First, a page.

08 June 2009

Nitrogen dioxide (NO2)

Indoor gases produced from combustion of fuels for heating and cooking may be harmful, especially to children's lungs and developing brains. NO2 is one such toxin.

Indoor gases produced from combustion of fuels for heating and cooking may be harmful, especially to children's lungs and developing brains. Nitrogen dioxide (NO2) is one such toxin.

Gas space heaters and other appliances in the home can be dangerous if they are old or faulty. This is not so much because of the gas they contain, but because when this gas burns to produce heat, then the gaseous byproducts of combustion may be toxic.

In addition to the most dangerous gas that may be produced (carbon monoxide), researchers now think that exposure to nitrogen dioxide (NO2), another byproduct of combustion, is bad for children.

What is NO2?
NO2 is one of the gases produced when fuels are burned; the main indoor sources are from kerosene heaters, gas stoves and heaters that don't have a vent to the outdoors, and tobacco smoke.

It is a common component of outdoor air pollution and is also produced by welding.

How does exposure affect health?
NO2 is a toxic gas known to cause irritation to the mucous membranes (eyes, nose and throat). Low-level NO2 exposure may worsen asthma and chronic obstructive pulmonary disease, and increase the risk for respiratory infections, especially in young children.

New research suggests that indoor exposure to NO2 may also affect children's neurological systems and have subtly negative effects on their cognitive development.

Extremely high-dose exposure to NO2, as may happen to people breathing in smoke from a building fire, may result in pulmonary oedema (fluid in the lungs) and other serious injury to the lungs. Ongoing exposure to high NO2 levels can contribute to the development of bronchitis and chronic obstructive pulmonary disease.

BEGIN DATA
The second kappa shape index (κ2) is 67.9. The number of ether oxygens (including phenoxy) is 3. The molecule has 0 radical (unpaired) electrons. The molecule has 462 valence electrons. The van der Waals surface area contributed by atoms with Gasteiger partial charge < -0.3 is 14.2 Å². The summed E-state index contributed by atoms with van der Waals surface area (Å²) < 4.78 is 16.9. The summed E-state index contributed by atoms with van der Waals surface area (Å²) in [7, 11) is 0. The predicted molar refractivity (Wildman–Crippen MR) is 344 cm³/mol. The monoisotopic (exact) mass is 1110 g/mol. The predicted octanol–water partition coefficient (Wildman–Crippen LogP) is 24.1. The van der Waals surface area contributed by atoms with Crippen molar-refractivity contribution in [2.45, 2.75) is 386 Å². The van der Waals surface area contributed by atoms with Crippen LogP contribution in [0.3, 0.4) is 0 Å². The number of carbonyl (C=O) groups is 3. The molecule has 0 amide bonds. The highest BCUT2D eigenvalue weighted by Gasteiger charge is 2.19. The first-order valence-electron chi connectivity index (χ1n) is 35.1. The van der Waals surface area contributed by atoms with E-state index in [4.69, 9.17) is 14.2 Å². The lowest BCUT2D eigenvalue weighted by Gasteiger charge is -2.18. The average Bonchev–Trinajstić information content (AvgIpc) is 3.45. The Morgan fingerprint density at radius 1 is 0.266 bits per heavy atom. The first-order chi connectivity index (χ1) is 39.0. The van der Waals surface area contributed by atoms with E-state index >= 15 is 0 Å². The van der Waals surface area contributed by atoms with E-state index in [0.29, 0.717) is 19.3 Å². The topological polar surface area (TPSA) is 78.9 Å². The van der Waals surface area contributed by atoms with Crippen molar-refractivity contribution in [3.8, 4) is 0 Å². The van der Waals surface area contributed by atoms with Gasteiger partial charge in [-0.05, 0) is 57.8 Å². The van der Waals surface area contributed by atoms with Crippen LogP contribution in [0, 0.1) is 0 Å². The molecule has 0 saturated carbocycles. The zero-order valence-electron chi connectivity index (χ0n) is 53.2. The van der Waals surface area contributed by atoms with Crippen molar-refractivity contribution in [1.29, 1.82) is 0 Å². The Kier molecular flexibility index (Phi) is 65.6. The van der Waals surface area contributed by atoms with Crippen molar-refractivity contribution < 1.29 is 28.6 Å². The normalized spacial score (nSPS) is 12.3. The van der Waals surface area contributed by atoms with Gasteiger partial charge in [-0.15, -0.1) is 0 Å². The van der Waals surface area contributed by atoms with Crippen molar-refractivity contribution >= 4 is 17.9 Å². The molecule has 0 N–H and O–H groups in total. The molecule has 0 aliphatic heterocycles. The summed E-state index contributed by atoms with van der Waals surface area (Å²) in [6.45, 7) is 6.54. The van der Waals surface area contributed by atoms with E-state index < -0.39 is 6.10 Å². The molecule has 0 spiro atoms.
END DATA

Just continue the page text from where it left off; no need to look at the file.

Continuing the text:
How to reduce exposure

  • Keep gas appliances properly adjusted according to manufacturer's instructions.
  • Consider a vented space heater when replacing an un-vented one.
  • Use proper fuel in kerosene space heaters.
  • Install and use an exhaust fan vented to outdoors over gas stoves.
  • Open flues when fireplaces are in use.
  • Make certain that doors on all wood stoves fit tightly.
  • Have central heating systems, including all furnaces, flues and chimneys professionally inspected and cleaned at least once a year - and more often if you notice and damage or leakage.
  • Do not allow the car's engine to idle while still inside the garage.
  • Don't allow smoking in your home, and stay away from smokey and polluted environments - this is especially important for children.

(- Health24, June 2009)

Information sources:
Environmental Protection Agency. September 2008. Care for your air: a guide to indoor air quality. EPA official web site.


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